Sonya Amin has turned her love of comics and science into a flourishing animation business. Amin, the co-founder of Toronto’s AXS Biomedical Animation Studio, remembers how she filled her lab notebooks with doodles while taking an undergraduate degree in developmental biology.
Time spent as a “fruit-fly wrangler” at U of T’s Medical Sciences Building convinced Amin that she wanted to make a living marrying her passion for science with her creative streak.
Amin enrolled in U of T’s biomedical communications master’s program, where she studied anatomy, pathology and computer art. During her studies, she chose to concentrate on 3-D animation with a view to teaching children about science.
Business took off in 2005 when Amin landed a three-year contract to do all the medical and science animation for the TV series ReGenesis, which follows a group of scientists as they investigate biotechnological mysteries. “We haven’t looked back since,” says Amin, 32.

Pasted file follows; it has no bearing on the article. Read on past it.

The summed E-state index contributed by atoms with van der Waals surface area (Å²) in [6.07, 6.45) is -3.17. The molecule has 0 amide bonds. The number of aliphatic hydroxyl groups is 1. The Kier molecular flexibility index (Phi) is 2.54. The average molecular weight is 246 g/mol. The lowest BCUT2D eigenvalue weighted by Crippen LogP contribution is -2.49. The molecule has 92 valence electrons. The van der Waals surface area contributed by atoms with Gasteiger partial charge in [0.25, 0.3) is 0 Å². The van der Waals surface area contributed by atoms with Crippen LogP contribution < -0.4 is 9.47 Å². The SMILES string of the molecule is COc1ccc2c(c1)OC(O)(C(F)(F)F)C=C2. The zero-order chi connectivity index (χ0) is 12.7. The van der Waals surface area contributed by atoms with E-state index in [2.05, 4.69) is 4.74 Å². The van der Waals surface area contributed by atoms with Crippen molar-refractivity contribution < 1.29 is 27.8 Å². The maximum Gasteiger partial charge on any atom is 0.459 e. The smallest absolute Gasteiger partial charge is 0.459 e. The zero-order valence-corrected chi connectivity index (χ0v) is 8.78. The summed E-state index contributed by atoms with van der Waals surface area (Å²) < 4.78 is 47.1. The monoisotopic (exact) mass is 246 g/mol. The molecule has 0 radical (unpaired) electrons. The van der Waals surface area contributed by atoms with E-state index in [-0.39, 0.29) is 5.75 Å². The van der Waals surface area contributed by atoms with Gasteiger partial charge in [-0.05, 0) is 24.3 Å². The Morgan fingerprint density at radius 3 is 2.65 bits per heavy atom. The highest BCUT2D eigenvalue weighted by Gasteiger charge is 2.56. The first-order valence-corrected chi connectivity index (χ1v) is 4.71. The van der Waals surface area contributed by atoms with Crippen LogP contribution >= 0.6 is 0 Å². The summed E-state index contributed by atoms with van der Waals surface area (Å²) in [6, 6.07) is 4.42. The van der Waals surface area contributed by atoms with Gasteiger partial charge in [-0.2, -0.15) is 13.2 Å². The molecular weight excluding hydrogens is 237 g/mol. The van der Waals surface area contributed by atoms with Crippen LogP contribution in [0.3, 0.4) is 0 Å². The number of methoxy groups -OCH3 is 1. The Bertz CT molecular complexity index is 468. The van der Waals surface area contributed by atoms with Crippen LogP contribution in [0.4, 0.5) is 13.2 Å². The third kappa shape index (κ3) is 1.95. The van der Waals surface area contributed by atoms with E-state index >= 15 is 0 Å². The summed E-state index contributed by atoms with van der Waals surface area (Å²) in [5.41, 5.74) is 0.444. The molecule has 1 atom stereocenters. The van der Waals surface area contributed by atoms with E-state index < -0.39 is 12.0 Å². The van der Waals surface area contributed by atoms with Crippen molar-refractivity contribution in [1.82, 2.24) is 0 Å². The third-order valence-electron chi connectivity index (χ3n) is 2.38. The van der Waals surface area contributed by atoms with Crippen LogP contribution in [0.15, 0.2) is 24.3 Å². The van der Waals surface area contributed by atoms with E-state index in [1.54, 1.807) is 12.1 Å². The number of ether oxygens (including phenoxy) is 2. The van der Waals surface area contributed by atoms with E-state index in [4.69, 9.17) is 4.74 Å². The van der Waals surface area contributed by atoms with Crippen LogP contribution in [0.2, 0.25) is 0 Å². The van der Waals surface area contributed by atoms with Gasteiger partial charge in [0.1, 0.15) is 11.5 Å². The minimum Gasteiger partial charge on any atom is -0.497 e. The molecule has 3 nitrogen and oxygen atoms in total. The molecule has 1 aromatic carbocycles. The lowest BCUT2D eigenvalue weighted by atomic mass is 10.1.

Indeed, the firm has moved into a downtown office and doubled its revenue almost every year since its inception. It now enjoys a clientele that includes big-time pharmaceutical companies and biotech companies. The firm has also recently completed the animation for a CBC documentary about possible links between marijuana and mental illness.
“We’re still growing,” Amin says. “It’s hard not to be proud of ourselves.”
By bringing artificial intelligence into chemistry, Prof. Aspuru-Guzik aims to vastly shrink the time it takes to develop new drugs – and almost everything else